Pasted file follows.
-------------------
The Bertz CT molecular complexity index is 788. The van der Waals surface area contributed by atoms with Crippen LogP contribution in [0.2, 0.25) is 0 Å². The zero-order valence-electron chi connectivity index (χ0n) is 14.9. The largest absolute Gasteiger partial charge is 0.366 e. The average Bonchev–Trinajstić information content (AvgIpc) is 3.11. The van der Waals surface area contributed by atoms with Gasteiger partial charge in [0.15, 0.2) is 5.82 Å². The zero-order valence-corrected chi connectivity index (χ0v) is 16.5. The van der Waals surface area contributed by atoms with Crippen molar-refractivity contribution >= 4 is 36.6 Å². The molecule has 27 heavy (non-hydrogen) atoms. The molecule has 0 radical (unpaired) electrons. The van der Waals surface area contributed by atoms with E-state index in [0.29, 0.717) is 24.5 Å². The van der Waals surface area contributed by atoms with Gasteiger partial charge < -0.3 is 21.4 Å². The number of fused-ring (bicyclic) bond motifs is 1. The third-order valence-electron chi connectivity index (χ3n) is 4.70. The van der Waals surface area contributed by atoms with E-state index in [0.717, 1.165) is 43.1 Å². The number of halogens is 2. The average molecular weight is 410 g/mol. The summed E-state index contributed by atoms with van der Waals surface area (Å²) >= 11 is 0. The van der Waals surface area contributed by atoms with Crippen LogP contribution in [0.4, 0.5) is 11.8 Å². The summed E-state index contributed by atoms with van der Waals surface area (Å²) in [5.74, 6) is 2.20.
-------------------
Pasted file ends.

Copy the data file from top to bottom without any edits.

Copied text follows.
The Bertz CT molecular complexity index is 788. The van der Waals surface area contributed by atoms with Crippen LogP contribution in [0.2, 0.25) is 0 Å². The zero-order valence-electron chi connectivity index (χ0n) is 14.9. The largest absolute Gasteiger partial charge is 0.366 e. The average Bonchev–Trinajstić information content (AvgIpc) is 3.11. The van der Waals surface area contributed by atoms with Gasteiger partial charge in [0.15, 0.2) is 5.82 Å². The zero-order valence-corrected chi connectivity index (χ0v) is 16.5. The van der Waals surface area contributed by atoms with Crippen molar-refractivity contribution >= 4 is 36.6 Å². The molecule has 27 heavy (non-hydrogen) atoms. The molecule has 0 radical (unpaired) electrons. The van der Waals surface area contributed by atoms with E-state index in [0.29, 0.717) is 24.5 Å². The van der Waals surface area contributed by atoms with Gasteiger partial charge < -0.3 is 21.4 Å². The number of fused-ring (bicyclic) bond motifs is 1. The third-order valence-electron chi connectivity index (χ3n) is 4.70. The van der Waals surface area contributed by atoms with E-state index in [0.717, 1.165) is 43.1 Å². The number of halogens is 2. The average molecular weight is 410 g/mol. The summed E-state index contributed by atoms with van der Waals surface area (Å²) >= 11 is 0. The van der Waals surface area contributed by atoms with Crippen LogP contribution in [0.4, 0.5) is 11.8 Å². The summed E-state index contributed by atoms with van der Waals surface area (Å²) in [5.74, 6) is 2.20.